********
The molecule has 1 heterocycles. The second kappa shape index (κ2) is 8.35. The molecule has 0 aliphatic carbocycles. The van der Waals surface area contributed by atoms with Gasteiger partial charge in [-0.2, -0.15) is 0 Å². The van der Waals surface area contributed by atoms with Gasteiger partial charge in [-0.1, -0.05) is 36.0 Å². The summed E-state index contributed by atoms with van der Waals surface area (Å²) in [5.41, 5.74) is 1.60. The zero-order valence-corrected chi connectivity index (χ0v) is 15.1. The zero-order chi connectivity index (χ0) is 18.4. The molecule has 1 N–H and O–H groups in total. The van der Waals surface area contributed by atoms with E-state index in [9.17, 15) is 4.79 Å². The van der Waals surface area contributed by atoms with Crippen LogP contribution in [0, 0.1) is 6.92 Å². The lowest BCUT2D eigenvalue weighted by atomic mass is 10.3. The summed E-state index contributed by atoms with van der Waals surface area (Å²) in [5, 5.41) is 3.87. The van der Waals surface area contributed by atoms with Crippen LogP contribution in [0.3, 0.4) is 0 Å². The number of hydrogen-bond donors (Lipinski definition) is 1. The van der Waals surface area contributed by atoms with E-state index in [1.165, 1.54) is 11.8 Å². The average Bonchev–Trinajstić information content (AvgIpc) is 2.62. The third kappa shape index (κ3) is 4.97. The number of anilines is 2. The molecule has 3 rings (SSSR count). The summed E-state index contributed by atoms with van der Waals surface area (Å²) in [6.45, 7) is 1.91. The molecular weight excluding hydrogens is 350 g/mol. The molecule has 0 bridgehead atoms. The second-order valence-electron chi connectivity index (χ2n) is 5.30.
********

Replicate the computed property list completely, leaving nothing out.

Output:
The molecule has 1 heterocycles. The second kappa shape index (κ2) is 8.35. The molecule has 0 aliphatic carbocycles. The van der Waals surface area contributed by atoms with Gasteiger partial charge in [-0.2, -0.15) is 0 Å². The van der Waals surface area contributed by atoms with Gasteiger partial charge in [-0.1, -0.05) is 36.0 Å². The summed E-state index contributed by atoms with van der Waals surface area (Å²) in [5.41, 5.74) is 1.60. The zero-order valence-corrected chi connectivity index (χ0v) is 15.1. The zero-order chi connectivity index (χ0) is 18.4. The molecule has 1 N–H and O–H groups in total. The van der Waals surface area contributed by atoms with E-state index in [9.17, 15) is 4.79 Å². The van der Waals surface area contributed by atoms with Crippen LogP contribution in [0, 0.1) is 6.92 Å². The lowest BCUT2D eigenvalue weighted by atomic mass is 10.3. The summed E-state index contributed by atoms with van der Waals surface area (Å²) in [5, 5.41) is 3.87. The van der Waals surface area contributed by atoms with Crippen LogP contribution in [0.3, 0.4) is 0 Å². The number of hydrogen-bond donors (Lipinski definition) is 1. The van der Waals surface area contributed by atoms with E-state index in [1.165, 1.54) is 11.8 Å². The average Bonchev–Trinajstić information content (AvgIpc) is 2.62. The third kappa shape index (κ3) is 4.97. The number of anilines is 2. The molecule has 3 rings (SSSR count). The summed E-state index contributed by atoms with van der Waals surface area (Å²) in [6.45, 7) is 1.91. The molecular weight excluding hydrogens is 350 g/mol. The molecule has 0 bridgehead atoms. The second-order valence-electron chi connectivity index (χ2n) is 5.30.